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The Structural Transformation of the Public Sphere: Inquiry into a Category of Bourgeois Society Paperback – 16 Jul 1992
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′Why is this such a vital study? Its significance rests in its analysis of one of the central notions on which both our political life and our political theories rest: ′public opinion′. Presidential candidates worry about it, the press talks about it, political scientists try to measure it, but Habermas is one of the few people to have actually sat down and tried to think about it, to ask what it means to have an ′opinion′ that is not private, not idiosyncratic, but rather ′public′.′
James Schmidt, Boston University
From the Back Cover
This major work retraces the emergence and development of the Bourgeois public sphere – that is, a sphere which was distinct from the state and in which citizens could discuss issues of general interest. In analysing the historical transformations of this sphere, Habermas recovers a concept which is of crucial significance for current debates in social and political theory.
Habermas focuses on the liberal notion of the bourgeois public sphere as it emerged in Europe in the early modern period. He examines both the writings of political theorists, including Marx, Mill and de Tocqueville, and the specific institutions and social forms in which the public sphere was realized.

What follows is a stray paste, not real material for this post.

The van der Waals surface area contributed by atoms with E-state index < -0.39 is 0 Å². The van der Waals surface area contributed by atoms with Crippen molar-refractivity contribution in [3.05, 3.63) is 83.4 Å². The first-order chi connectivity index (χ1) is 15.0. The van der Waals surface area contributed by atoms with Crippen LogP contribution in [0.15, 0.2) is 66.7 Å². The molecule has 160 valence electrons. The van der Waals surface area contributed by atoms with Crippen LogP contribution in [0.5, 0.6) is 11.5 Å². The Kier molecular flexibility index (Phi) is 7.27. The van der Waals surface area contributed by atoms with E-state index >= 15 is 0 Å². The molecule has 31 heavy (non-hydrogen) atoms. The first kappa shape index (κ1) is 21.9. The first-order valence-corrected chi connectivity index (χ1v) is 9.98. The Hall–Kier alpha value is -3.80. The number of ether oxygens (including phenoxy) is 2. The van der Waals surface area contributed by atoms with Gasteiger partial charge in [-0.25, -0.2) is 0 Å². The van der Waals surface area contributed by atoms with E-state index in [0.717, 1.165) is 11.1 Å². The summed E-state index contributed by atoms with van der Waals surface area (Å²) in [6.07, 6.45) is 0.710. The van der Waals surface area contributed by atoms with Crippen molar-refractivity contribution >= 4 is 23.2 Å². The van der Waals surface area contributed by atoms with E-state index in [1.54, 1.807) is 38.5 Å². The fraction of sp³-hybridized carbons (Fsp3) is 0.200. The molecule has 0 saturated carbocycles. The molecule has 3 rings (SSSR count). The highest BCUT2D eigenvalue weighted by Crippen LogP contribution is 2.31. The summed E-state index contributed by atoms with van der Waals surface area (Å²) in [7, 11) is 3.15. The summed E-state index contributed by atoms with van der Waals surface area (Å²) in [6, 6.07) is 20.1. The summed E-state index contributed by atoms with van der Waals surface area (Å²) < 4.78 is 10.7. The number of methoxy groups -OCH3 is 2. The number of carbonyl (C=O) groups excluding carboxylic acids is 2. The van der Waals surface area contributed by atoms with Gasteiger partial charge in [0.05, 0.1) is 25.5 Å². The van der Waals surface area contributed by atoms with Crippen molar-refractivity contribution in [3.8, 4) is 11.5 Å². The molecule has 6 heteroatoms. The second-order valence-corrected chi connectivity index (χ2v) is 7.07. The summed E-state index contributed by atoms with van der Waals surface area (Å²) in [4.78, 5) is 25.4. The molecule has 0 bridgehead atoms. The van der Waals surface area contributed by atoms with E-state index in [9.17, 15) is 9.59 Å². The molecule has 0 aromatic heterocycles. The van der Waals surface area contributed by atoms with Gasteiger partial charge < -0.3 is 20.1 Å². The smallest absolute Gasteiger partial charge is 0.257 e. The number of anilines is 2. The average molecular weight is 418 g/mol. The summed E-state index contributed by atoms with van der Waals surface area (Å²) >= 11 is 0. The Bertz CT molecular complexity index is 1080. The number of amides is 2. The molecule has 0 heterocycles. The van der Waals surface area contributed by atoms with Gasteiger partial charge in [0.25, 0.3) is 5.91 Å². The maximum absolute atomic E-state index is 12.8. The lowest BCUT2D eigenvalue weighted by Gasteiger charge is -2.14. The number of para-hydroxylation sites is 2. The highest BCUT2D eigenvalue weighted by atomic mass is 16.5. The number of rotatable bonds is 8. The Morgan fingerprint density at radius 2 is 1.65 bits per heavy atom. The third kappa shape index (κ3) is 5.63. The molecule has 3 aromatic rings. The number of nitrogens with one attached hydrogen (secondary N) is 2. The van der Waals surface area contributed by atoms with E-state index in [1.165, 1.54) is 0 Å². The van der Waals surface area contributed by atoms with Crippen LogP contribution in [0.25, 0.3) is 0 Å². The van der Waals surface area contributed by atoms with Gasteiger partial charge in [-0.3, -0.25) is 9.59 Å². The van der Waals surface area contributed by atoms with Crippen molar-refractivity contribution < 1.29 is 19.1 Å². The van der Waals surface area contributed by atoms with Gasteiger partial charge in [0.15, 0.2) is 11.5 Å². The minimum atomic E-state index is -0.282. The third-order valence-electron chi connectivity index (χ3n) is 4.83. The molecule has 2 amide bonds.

This brilliant and influential work has been widely recognized for many years as a classic of contemporary social and political thought, of interest to students and scholars throughout the social sciences and humanities.See all Product description
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So, I love Habermas. This books is the English translation of his habilitatzionschrift, which made him a full professor in the German system. Now, Germans appear to have the idea that to write clearly betrays a small mind, so Habermas says as far away from clarity as possible. As a result this book is quite unreadable. Or rather, it mostly makes no sense, and when it does make sense, it is mostly wrong or highly contentious, and Habermas sticks to the traditional German philosophical disdain for the facts. While this is a purported historical argument, I have absolutely no faith in its accuracy, mostly because Habermas' arguments are generally interpretive and very difficult to pin down.
Habermas' major thesis is surely wrong. He argues that in the Enlightenment there was a real sphere of public discourse between civil society and the state, and in modern times, this discourse is captured by special interests and turned to the advantage of special interest groups. Where there once was discourse, there is now just spinning the news, with no attempt to seek truth. I think the facts are exactly the opposite. We live in an information age where the fraction of the population that is educated and aware of social issues larger then ever before. We may see in the future a return to totalitarianism, but it will never win out in the arena of popular political opinion.
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